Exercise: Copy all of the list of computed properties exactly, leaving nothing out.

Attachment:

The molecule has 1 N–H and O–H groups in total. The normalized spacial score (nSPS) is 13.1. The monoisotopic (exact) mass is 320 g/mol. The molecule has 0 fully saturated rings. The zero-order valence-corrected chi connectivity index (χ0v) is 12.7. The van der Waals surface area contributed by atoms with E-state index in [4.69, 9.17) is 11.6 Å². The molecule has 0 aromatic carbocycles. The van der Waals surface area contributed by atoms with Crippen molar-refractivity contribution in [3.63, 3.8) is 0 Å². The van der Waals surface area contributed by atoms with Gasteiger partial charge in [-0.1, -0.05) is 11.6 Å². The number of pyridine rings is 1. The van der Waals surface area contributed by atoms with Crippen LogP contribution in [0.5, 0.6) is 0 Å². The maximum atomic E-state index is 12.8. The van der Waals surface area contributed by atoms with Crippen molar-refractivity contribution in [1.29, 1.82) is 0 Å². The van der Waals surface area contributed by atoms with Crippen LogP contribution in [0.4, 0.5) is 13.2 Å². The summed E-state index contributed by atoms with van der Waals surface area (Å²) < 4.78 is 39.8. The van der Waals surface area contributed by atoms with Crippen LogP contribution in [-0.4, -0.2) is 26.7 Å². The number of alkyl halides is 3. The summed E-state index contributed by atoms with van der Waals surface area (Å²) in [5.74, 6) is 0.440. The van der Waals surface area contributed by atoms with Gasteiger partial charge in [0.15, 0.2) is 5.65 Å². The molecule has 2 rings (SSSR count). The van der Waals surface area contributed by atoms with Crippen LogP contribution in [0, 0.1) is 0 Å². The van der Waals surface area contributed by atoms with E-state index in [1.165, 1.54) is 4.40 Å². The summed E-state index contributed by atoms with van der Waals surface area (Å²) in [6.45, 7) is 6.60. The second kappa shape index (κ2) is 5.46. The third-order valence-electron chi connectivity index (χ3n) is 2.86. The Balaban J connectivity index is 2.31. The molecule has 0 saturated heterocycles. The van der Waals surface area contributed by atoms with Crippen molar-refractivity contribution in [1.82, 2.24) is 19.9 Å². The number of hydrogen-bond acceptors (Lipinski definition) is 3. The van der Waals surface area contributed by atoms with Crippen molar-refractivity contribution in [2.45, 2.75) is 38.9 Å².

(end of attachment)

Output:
The molecule has 1 N–H and O–H groups in total. The normalized spacial score (nSPS) is 13.1. The monoisotopic (exact) mass is 320 g/mol. The molecule has 0 fully saturated rings. The zero-order valence-corrected chi connectivity index (χ0v) is 12.7. The van der Waals surface area contributed by atoms with E-state index in [4.69, 9.17) is 11.6 Å². The molecule has 0 aromatic carbocycles. The van der Waals surface area contributed by atoms with Crippen molar-refractivity contribution in [3.63, 3.8) is 0 Å². The van der Waals surface area contributed by atoms with Gasteiger partial charge in [-0.1, -0.05) is 11.6 Å². The number of pyridine rings is 1. The van der Waals surface area contributed by atoms with Crippen LogP contribution in [0.5, 0.6) is 0 Å². The maximum atomic E-state index is 12.8. The van der Waals surface area contributed by atoms with Crippen molar-refractivity contribution in [1.29, 1.82) is 0 Å². The van der Waals surface area contributed by atoms with Crippen LogP contribution in [0.4, 0.5) is 13.2 Å². The summed E-state index contributed by atoms with van der Waals surface area (Å²) < 4.78 is 39.8. The van der Waals surface area contributed by atoms with Crippen LogP contribution in [-0.4, -0.2) is 26.7 Å². The number of alkyl halides is 3. The summed E-state index contributed by atoms with van der Waals surface area (Å²) in [5.74, 6) is 0.440. The van der Waals surface area contributed by atoms with Gasteiger partial charge in [0.15, 0.2) is 5.65 Å². The molecule has 2 rings (SSSR count). The van der Waals surface area contributed by atoms with Crippen LogP contribution in [0, 0.1) is 0 Å². The van der Waals surface area contributed by atoms with E-state index in [1.165, 1.54) is 4.40 Å². The summed E-state index contributed by atoms with van der Waals surface area (Å²) in [6.45, 7) is 6.60. The second kappa shape index (κ2) is 5.46. The third-order valence-electron chi connectivity index (χ3n) is 2.86. The Balaban J connectivity index is 2.31. The molecule has 0 saturated heterocycles. The van der Waals surface area contributed by atoms with Crippen molar-refractivity contribution in [1.82, 2.24) is 19.9 Å². The number of hydrogen-bond acceptors (Lipinski definition) is 3. The van der Waals surface area contributed by atoms with Crippen molar-refractivity contribution in [2.45, 2.75) is 38.9 Å².